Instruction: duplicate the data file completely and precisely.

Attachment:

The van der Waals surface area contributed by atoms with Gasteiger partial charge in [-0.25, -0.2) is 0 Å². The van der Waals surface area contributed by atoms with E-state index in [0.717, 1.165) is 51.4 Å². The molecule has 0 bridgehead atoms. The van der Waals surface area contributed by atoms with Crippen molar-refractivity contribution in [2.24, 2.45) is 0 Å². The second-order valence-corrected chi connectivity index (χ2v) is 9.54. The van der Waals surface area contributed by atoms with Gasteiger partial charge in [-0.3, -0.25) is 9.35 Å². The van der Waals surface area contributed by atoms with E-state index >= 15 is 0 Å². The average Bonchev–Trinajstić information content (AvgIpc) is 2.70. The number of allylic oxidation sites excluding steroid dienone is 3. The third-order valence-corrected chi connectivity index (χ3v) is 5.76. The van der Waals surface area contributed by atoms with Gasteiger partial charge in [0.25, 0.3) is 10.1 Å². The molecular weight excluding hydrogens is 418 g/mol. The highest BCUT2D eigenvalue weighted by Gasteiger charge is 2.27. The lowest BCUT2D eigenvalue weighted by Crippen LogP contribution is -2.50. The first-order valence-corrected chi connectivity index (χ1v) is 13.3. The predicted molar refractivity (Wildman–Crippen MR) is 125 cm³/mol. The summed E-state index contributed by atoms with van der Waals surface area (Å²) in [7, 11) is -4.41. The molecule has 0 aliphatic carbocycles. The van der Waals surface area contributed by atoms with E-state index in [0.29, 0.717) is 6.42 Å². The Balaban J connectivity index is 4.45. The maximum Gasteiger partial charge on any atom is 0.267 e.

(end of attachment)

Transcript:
The van der Waals surface area contributed by atoms with Gasteiger partial charge in [-0.25, -0.2) is 0 Å². The van der Waals surface area contributed by atoms with E-state index in [0.717, 1.165) is 51.4 Å². The molecule has 0 bridgehead atoms. The van der Waals surface area contributed by atoms with Crippen molar-refractivity contribution in [2.24, 2.45) is 0 Å². The second-order valence-corrected chi connectivity index (χ2v) is 9.54. The van der Waals surface area contributed by atoms with Gasteiger partial charge in [-0.3, -0.25) is 9.35 Å². The van der Waals surface area contributed by atoms with E-state index >= 15 is 0 Å². The average Bonchev–Trinajstić information content (AvgIpc) is 2.70. The number of allylic oxidation sites excluding steroid dienone is 3. The third-order valence-corrected chi connectivity index (χ3v) is 5.76. The van der Waals surface area contributed by atoms with Gasteiger partial charge in [0.25, 0.3) is 10.1 Å². The molecular weight excluding hydrogens is 418 g/mol. The highest BCUT2D eigenvalue weighted by Gasteiger charge is 2.27. The lowest BCUT2D eigenvalue weighted by Crippen LogP contribution is -2.50. The first-order valence-corrected chi connectivity index (χ1v) is 13.3. The predicted molar refractivity (Wildman–Crippen MR) is 125 cm³/mol. The summed E-state index contributed by atoms with van der Waals surface area (Å²) in [7, 11) is -4.41. The molecule has 0 aliphatic carbocycles. The van der Waals surface area contributed by atoms with E-state index in [0.29, 0.717) is 6.42 Å². The Balaban J connectivity index is 4.45. The maximum Gasteiger partial charge on any atom is 0.267 e.